This is violative of the principle of free and fair elections and political equality captured in a value of ‘one person, one vote’

  • Right to donor privacy- The financial contributions to political parties are made as an expression of support and as a quid pro quo measure.
  • The latter type of contributions, especially by large corporations and companies should not be covered by the right to privacy of political affiliation, as they may be used to influence policies.
  • Failed the test of proportionality- The primary justification for the scheme is curbing the use of ‘black money’ for political or electoral funding by allowing donations through banking channels. It has failed the test of proportionality, as it was not the least restrictive measure to abridge the voters’ right to know.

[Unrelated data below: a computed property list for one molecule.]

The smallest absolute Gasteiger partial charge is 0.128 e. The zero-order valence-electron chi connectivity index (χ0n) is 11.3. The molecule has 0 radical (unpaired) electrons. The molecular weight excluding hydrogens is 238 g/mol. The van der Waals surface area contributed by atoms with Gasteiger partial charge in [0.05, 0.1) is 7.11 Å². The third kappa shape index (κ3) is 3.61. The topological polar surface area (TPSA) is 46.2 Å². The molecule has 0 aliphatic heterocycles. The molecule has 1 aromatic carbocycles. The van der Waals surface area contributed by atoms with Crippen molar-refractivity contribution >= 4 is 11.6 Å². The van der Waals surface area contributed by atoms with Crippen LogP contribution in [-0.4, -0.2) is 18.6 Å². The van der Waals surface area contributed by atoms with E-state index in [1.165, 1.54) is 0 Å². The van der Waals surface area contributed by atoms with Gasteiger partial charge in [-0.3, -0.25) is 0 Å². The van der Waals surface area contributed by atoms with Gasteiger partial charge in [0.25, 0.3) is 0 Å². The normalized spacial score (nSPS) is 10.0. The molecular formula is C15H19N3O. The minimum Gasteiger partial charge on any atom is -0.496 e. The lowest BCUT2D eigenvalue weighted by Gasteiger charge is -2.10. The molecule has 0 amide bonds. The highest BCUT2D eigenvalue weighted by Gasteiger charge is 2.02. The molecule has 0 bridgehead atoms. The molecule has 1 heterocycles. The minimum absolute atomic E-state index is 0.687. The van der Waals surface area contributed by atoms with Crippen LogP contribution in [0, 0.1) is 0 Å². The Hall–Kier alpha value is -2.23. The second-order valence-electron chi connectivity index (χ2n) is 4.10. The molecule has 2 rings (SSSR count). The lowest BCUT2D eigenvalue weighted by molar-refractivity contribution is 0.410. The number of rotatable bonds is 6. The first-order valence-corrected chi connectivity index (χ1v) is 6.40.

The proportionality test was laid down in 2017 verdict in the KS Puttaswamy case which upheld the right to privacy.

proportionality test

  • Arbitrary provision- The amendments to the Companies Act removed the cap of 7.5% of a company’s profit that can be donated to political parties without any requirement to disclose details of the recipient parties in its profit and loss accounts.
  • Quashed amendment to RPA, 1951- The original disclosure requirement would not apply to donations received through electoral bonds, this was struck down to foster a delicate balance between the voters' right to information and the donors' right to privacy.

Section 29C of RPA, 1951 mandated political parties to declare all contributions exceeding Rs 20,000